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I can't see how speculators make any money betting on oil prices except from other speculators. If this is true, then most of what is in the media on this issue is just pure nonsense.

The second part is wholly true. For every buyer, a seller. The media understands how capital markets function *not*. Esp auto-bloggers like the above.

A speculator is just an investor with a different time frame. And there are plenty of 'speculators' who are willing to hold commodity positions for well over a year.

Speculators do, however, make money both from other speculators; but may also from underlying ownership interests/needs -- the Hedgers: The farmer with his corn, the airline with their fuel oil, the shipper with the fleet of not-yet-rented supertankers.

By providing that most puissant of needs to the marketplace - liquidity - the 'speculator' is able to earn a market or above-market rate of return.

There is one area of concern, if 'speculators' were wholly unregulated, then if you saw a pattern of withdrawing overly large chunks of spot commodities from the market place *purely* with the intention of causing a squeeze and manipulating prices due to technical factors in the futures pits - that could cause a sharp price change in a relative near time-frame. But such actions are deemed prima facie illegal pretty much everywhere and such exchanges tend to be fairly heavily regulated by Gov't. [and most speculators don't have storage facilities, without which you can't own oil anyway, only futures which are fin'l products.] A zero-sum game of trading derivatives [negative-sum in fact since I surely got paid when I did it] cannot really influence a liquid spot market.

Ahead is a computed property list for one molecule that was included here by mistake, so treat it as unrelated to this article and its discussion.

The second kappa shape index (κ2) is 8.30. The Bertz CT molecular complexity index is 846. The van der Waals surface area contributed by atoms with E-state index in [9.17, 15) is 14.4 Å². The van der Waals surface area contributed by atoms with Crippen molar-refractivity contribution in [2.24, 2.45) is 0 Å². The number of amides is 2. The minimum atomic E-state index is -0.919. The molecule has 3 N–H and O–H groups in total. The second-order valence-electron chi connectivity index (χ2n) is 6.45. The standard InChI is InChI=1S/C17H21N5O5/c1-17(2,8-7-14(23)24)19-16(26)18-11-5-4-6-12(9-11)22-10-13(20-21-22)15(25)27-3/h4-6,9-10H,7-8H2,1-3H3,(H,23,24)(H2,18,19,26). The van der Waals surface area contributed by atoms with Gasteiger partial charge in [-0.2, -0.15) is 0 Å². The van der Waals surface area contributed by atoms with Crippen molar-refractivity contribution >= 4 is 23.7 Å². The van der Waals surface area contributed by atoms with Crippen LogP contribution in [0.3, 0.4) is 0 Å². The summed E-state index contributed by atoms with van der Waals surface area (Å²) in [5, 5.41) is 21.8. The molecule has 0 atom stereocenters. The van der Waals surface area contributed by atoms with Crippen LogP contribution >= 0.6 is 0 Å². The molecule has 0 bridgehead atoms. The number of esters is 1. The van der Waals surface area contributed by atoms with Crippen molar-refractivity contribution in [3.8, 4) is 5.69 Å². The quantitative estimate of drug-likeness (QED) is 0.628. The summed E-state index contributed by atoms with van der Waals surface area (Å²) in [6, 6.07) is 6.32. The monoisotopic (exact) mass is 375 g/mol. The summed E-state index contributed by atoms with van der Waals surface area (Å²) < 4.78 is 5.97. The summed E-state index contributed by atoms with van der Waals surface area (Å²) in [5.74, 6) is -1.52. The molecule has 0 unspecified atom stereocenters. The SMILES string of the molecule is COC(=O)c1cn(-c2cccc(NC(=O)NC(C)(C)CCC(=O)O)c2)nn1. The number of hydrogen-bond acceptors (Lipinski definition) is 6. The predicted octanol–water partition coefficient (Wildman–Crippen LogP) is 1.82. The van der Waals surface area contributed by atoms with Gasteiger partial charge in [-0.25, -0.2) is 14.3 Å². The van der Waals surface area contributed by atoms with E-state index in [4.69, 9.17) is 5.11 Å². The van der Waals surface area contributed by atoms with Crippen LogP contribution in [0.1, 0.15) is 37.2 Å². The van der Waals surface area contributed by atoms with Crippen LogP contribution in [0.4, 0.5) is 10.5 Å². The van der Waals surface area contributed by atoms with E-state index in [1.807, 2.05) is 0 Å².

And, as is obviously true, such a speculator is de facto removing liquidity from the market by preventing more trades from occuring - they are attempting a corner, in essence if not in fact.

Oil is so important and so widely traded that the only things that affect it are supply/demand, shape of those curves, and Gov't regulation. Even a blowout in the GOM doesn't affect the price overly much or long. Oil is going up currently because, not surprisingly, the worldwide economy has recovered and Emerging Markets are using more every year.

But it's ever so much easier to blame the mean, ol' nasty 'speculator' for price changes instead of the unseen forces of global trade and production and Gov't ever-changing policy [witness Argy and Vene'z problems lately w/r/t inflation].
Plus you get to blame them when prices move in either direction! Prices rise - they are hoarders so ban them! Prices fall - they are Eeevvvvvillll short-sellers, so ban them! Etc.

It should be intuitively obvious even the most casually informed observer that 'cheap capital' is an incredibly illogical reason for a speculator to randomly trade oil, AND to go long instead of short.
After all, it costs the same for any big player.
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